GENDARME by Mark T. Mustian

Book Quote:

“Did it really happen?” I ask. Her smile fades, her lips pressed and thin. “Oh, it happened,” she says, her voice low and alive. “Don’t let anyone tell you it didn’t. It was, it remains, genocide.” The word spills from her mouth.

Book Review:

Review by Jill I. Shtulman (SEP 2, 2010)

With the one hundredth anniversary of the Armenian deportations only a few years away, author Mark Mustian has set himself a daunting task: to follow his character’s footsteps and to serve as his own gendarme, a guide in the wilderness. For the most part, he succeeds admirably.

As Mr. Mustian writes in the epilogue, “Genocide perhaps represents the ugliest of human deeds, the mass killing of often defenseless fellow beings…Saying it didn’t happen is a mere recipe for recurrence.”

The focus is on one gendarme – a 92-year-old Turkish man named Ahmet Kahn on the verge of senility with a non-operable brain tumor – who suddenly begins memories of events that he has previously denied or purposely forgotten. Side effects of his medication produce extraordinarily vivid dreams that transport him back to exquisitely painful times – to World War I, when he was a gendarme, charged with escorting Armenians across the border from Turkey to Syria. Many died from the grueling march and the lack of proper food and shelter and medicine.

Women, in particular, had a tough time of it: they were frequently used as the playthings of the Turkish men who have grown hard and bored and demand women to do their physical bidding before killing them. One woman captures Ahmet’s attention: her name is Araxie and her eyes are her exotica, one nearly turquoise, one greenish-brown. Ahmet falls head over heals for her, sheltering her from the excesses of the trek that become, for all intents and purposes, a true genocide.

Araxie demands of him, “Why not just shoot us all now? What is it about us you hate so?” And he must answer impotently, “I am only a small piece of the puzzle. I have a job to do. I did not ask for it, nor have I questioned its rationale.” As in books from the past – Sadie Jones’ Small Wars, for example, or the more famous A Separate Peace – Ahmet must eventually realize that his answer is non-satisfactory and that his love for Araxie outweighs the senseless slaughter.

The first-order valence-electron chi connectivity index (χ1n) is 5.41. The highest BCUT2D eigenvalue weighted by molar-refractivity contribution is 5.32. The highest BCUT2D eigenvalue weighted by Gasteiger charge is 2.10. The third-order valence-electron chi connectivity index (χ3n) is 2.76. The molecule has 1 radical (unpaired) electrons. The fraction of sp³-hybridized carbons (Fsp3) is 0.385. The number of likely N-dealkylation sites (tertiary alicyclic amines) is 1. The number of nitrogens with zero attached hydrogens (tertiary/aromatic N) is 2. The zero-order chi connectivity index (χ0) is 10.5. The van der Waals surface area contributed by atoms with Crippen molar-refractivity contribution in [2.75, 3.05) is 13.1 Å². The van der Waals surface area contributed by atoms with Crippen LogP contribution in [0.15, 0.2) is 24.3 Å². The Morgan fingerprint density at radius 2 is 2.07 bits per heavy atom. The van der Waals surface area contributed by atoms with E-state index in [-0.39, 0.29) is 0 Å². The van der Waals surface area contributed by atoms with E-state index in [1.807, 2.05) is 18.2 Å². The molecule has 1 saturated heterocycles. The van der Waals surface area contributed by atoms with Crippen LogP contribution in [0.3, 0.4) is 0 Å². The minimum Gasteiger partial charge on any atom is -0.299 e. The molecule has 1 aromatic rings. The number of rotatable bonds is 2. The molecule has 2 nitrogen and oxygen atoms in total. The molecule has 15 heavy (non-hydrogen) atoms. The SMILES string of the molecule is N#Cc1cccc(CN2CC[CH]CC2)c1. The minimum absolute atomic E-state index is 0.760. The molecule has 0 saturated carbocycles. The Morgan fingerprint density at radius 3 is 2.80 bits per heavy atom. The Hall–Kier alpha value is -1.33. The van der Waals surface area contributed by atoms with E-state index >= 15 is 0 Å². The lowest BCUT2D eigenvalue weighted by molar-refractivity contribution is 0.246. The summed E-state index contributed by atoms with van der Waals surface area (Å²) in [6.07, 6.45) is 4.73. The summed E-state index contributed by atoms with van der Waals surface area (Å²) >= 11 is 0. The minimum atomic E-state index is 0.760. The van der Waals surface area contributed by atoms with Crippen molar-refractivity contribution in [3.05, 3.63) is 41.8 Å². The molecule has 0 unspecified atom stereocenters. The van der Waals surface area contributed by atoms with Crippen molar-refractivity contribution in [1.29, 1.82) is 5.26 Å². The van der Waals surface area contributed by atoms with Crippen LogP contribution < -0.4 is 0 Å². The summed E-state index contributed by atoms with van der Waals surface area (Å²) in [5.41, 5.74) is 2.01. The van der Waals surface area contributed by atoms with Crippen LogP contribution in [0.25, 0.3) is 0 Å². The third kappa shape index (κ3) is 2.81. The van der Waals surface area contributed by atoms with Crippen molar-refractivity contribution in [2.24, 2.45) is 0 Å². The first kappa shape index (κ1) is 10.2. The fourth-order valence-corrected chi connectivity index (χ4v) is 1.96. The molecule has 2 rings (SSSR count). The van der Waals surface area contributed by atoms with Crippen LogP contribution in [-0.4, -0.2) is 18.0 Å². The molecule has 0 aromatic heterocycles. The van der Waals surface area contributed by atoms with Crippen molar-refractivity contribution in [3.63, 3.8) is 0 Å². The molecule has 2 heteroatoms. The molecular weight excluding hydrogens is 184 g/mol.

The novel is divided into two portions: the present day, where Emmett Conn suffers through mental disorientation, hospital confinement and the coldness of his grown daughter, and the past, where Ahmet Kahn – same person – struggles to survive amidst swollen corpses, monstrous murders, and clannishness, duplicity, and trickery. As the memories swell in intensity, the reader must ask, “How much of his memory is true and how much is a product of extreme guilt? What happened and what didn’t?”

There are no clear answers. But as Mr. Mustian writes, “The point of the story seemed to be that to think is to forget, to filter from the mind the unnecessary, I have told myself this, repeated it to myself. I have called it our gift from God. This headstrong, heedless survival.” At the end of the day, love does survive…and so do the never relenting memories. Mr. Mustian states in his epilogue, “Decades on, even centuries on, our shared history remains vital…”

AMAZON READER RATING: stars-4-5from 35 readers
PUBLISHER: Amy Einhorn Books/Putnam (September 2, 2010)
REVIEWER: Jill I. Shtulman
EXTRAS: Reading Guide
MORE ON MOSTLYFICTION: More novels on the Armenian genocide:

The Last Day of the War by Judith Clair Mitchell

Birds Without Wings by Louis de Bernières

And another holocaust novel:

Lovely Green Eyes by Arnost Lustig

Small Wars by Sadie Jones


September 2, 2010 · Judi Clark · No Comments
Tags: , ,  · Posted in: Facing History, Reading Guide, Turkey, World Lit

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